Modern-day diners may spot a box of Golden Curry at Nijiya Market
and assume Japanese importers brought curry back from the port of Kolkota, or perhaps it arrived through trade with Kuala Lumpur and Jakarta. But the story of Japanese curry is even twistier.
Curry ― the kind served by local Japanese curry houses like Muracci's and Volcano Curry ― actually belongs to Japan's tradition of yoshoku
, or Western, cuisine. Yoshoku is the equivalent of the American love for smoked-salmon-and-cream-cheese sushi rolls. A few years ago the New York Times
ran a brilliant article tracing the roots of yoshoku
dishes like hambagu
to the Meiji restoration of the 1850s.
In fact, it was the British who introduced the Japanese to curry powder, itself a European shortcut for the complex spice blends that British colonists encountered in India. That's why the Golden Curry box calls for Western vegetables like carrots and potatoes, why it's often made with beef (banned in Japan until the Meiji restoration), and why Japanese curry is often served over katsu
, aka Wiener Schnitzel.
Unlike the one-hour dinners you make with store-bought cubes, Volcano Curry of Japan
claims that its curry-making process takes a full day ― eight to ten hours of simmering, plus another twelve hours letting the flavors mellow and combine. The resulting sauce is thin, cornstarch-glossed, with that singular Madras curry-powder flavor bolstered by the umami from the chicken stock. Served with beef and vegetables over rice, the curry is something you can eat without paying it much mind ― at least until the sharp-edged, persistent heat makes you stop for a while, clear your palate with some white rice and a boiled potato, and then return to shoveling it in. Muracci's Curry and Grill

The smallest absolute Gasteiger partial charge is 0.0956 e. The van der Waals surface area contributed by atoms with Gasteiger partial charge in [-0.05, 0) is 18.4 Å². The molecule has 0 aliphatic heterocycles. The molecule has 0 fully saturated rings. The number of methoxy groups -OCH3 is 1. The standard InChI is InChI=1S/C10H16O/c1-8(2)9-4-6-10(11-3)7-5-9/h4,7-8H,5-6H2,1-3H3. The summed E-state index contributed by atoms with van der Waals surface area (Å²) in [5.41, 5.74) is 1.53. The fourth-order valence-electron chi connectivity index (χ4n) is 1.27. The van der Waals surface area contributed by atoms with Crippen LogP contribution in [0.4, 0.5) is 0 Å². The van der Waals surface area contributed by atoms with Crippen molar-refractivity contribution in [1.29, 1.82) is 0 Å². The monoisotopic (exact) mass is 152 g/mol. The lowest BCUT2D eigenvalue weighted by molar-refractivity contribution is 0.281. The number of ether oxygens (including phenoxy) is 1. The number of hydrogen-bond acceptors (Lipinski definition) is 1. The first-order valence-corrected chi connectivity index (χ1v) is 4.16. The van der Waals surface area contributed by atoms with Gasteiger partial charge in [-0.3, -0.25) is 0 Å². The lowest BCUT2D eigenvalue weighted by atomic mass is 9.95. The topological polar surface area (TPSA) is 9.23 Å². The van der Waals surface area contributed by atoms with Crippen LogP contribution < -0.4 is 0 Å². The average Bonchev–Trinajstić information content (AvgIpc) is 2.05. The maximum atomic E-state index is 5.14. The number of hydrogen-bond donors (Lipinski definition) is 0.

, in the FiDi, claims their curry-making takes even longer ― two days. Indeed, whatever they're blending and simmering results in a denser, oilier gravy, one where the spices sometimes come to the fore and then, as you continue eating, melt away into a unified wash of umami. It's not particularly beefy, like the best Japanese curries
I've tasted (sorry, not in the Bay Area); in fact, the plate I received was vegetable-free, lumpy with the grainiest, fattiest stewed beef I've eaten since college.
Comparing the two, is there a winner? Not a clear one. I'd give a second-place ribbon to both. Volcano Curry of Japan:
5454 Geary (at 19th Ave.), 752-7671.Muracci's Curry and Grill:
307 Kearny (at Bush), 773-1101.